Graphic Novel/Comics Review

Batman: The Man Who Laughs

(2008) Ed Brubaker, Titan Books, 16.99, hrdbk, 144pp, ISBN 978-1-845-7-6724-1


This volume collects "The Man Who Laughs", a one-shot that retells the Joker's first appearance, and "Made of Wood" from Detective Comics 784-786, a three-part team up between Batman and the Golden Age Green Lantern, Alan Scott. Back when the Joker first appeared in Batman 1, Spring 1940, he was a jewel thief who had created an ingenious poison for killing his victims, putting hideous grins on their faces. In this retelling, Brubaker is fairly consistant with the original tale, except what motivates the Joker this time around is revenge against those who owned the chemical factory where he was 'made' by falling into a vat while committing a robbery as the Red Hood (thereby tying this in with Alan Moore's The Killing Joke). The faithful story is OK, but not really satisfying in its own right; luckily there's Doug Mahnke's exquisite art to raise it above the humdrum. "Made of Wood" is another tale that's good to look at, but fairly pedestrian to read. Green Lantern investigates a serial killer in the past who seems to just stop. In the present a new serial killer is copying the MO of the old one and is being investigated by Batman. What, if anything, is the connection between the cases? And can either hero act quickly enough to prevent the death of retired Police Commissioner James Gordon?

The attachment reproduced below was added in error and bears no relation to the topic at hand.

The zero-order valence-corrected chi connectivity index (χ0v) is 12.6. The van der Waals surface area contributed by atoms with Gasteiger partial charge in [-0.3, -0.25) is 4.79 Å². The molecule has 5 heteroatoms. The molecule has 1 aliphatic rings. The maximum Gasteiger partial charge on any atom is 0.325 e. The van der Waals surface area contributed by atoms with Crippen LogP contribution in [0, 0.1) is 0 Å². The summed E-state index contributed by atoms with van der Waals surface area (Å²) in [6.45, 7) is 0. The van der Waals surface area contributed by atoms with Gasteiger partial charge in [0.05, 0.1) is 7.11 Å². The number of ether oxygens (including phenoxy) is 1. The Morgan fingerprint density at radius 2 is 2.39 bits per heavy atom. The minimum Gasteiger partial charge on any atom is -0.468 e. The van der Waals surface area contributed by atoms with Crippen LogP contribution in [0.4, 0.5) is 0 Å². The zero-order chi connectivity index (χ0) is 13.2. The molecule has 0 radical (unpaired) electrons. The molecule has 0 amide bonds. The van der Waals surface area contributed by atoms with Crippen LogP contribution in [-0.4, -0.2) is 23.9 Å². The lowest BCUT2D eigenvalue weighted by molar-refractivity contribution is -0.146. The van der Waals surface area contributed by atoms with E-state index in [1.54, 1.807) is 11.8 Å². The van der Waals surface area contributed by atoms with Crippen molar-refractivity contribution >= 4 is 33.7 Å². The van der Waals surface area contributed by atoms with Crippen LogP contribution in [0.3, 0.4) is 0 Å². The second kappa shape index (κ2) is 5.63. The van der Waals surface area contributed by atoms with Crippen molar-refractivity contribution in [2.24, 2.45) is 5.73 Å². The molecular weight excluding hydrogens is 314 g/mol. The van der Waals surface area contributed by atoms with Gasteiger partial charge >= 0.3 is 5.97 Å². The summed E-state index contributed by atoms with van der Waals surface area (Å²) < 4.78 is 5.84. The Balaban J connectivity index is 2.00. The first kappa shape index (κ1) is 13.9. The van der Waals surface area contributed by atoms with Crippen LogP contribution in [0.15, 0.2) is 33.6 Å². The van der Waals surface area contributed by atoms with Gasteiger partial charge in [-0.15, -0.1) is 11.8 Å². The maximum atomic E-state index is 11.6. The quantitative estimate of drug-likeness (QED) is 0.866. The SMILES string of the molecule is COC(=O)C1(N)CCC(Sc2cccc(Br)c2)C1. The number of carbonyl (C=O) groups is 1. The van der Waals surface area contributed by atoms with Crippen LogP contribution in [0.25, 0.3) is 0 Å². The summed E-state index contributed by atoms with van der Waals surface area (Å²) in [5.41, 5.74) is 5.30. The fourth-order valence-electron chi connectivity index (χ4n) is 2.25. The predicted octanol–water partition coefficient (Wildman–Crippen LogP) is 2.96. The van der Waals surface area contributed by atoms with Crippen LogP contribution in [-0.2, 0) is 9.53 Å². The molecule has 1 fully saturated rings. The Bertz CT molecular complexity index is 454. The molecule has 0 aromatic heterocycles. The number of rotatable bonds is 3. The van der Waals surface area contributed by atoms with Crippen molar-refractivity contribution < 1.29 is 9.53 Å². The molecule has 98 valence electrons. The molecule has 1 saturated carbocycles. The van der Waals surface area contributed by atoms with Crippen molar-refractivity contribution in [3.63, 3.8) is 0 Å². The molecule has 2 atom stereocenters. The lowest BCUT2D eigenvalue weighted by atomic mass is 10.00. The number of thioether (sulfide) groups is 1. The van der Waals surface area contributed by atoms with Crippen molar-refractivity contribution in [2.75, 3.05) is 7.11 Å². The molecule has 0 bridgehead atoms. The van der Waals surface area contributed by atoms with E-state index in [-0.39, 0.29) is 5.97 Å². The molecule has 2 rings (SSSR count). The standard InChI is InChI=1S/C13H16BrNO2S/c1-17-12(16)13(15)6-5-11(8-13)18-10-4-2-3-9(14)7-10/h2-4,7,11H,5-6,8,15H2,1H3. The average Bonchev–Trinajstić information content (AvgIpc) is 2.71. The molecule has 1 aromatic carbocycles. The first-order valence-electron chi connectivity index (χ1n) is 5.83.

In the meantime DC have also produced a volume: Batman: Vampire (2008, Titan Books, 12.99, trdpbk, 288pp, ISBN 978-1-845-7-6645-8) which collects the three 'Elseworlds' titles during which Batman met and defeated Dracula, only to be bitten and become a vampire himself. These are great little books written by Doug Moench, brilliantly pencilled by Kelley Jones, and beautifully inked by John Beatty and Malcolm Jones III, all topped off with the vibrant colours of Les Dorscheid and Gregory Wright. The original books were Batman & Dracula: Red Rain (1991), Batman: Bloodstorm (1994) and Batman: Crimson Mist (1999), and this collection of them represents great value for money.

Tony Chester

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